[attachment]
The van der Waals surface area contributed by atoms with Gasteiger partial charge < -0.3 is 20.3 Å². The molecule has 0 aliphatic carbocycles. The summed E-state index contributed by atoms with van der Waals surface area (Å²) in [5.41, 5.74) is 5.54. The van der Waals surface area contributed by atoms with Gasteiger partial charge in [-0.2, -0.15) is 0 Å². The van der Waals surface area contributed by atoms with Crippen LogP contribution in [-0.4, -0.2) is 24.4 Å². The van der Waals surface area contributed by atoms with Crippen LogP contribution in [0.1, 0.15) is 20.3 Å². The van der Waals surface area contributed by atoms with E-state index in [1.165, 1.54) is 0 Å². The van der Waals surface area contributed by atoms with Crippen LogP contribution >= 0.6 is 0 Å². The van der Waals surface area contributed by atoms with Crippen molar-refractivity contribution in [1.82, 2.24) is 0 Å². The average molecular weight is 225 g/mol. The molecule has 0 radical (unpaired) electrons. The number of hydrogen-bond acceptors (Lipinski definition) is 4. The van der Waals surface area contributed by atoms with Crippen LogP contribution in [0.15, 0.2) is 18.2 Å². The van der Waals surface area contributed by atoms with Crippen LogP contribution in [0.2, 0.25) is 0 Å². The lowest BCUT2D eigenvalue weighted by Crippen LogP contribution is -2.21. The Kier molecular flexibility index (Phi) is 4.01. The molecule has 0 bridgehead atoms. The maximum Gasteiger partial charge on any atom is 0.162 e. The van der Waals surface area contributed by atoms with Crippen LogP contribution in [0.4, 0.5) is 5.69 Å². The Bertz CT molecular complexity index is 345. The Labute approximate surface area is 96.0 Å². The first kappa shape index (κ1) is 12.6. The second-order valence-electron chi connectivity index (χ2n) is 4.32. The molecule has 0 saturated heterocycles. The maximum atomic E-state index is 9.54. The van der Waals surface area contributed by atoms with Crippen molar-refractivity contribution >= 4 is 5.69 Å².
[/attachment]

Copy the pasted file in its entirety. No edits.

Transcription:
The van der Waals surface area contributed by atoms with Gasteiger partial charge < -0.3 is 20.3 Å². The molecule has 0 aliphatic carbocycles. The summed E-state index contributed by atoms with van der Waals surface area (Å²) in [5.41, 5.74) is 5.54. The van der Waals surface area contributed by atoms with Gasteiger partial charge in [-0.2, -0.15) is 0 Å². The van der Waals surface area contributed by atoms with Crippen LogP contribution in [-0.4, -0.2) is 24.4 Å². The van der Waals surface area contributed by atoms with Crippen LogP contribution in [0.1, 0.15) is 20.3 Å². The van der Waals surface area contributed by atoms with E-state index in [1.165, 1.54) is 0 Å². The van der Waals surface area contributed by atoms with Crippen LogP contribution >= 0.6 is 0 Å². The van der Waals surface area contributed by atoms with Crippen molar-refractivity contribution in [1.82, 2.24) is 0 Å². The average molecular weight is 225 g/mol. The molecule has 0 radical (unpaired) electrons. The number of hydrogen-bond acceptors (Lipinski definition) is 4. The van der Waals surface area contributed by atoms with Crippen LogP contribution in [0.15, 0.2) is 18.2 Å². The van der Waals surface area contributed by atoms with Crippen LogP contribution in [0.2, 0.25) is 0 Å². The lowest BCUT2D eigenvalue weighted by Crippen LogP contribution is -2.21. The Kier molecular flexibility index (Phi) is 4.01. The molecule has 0 bridgehead atoms. The maximum Gasteiger partial charge on any atom is 0.162 e. The van der Waals surface area contributed by atoms with Crippen LogP contribution in [0.4, 0.5) is 5.69 Å². The Bertz CT molecular complexity index is 345. The Labute approximate surface area is 96.0 Å². The first kappa shape index (κ1) is 12.6. The second-order valence-electron chi connectivity index (χ2n) is 4.32. The molecule has 0 saturated heterocycles. The maximum atomic E-state index is 9.54. The van der Waals surface area contributed by atoms with Crippen molar-refractivity contribution >= 4 is 5.69 Å².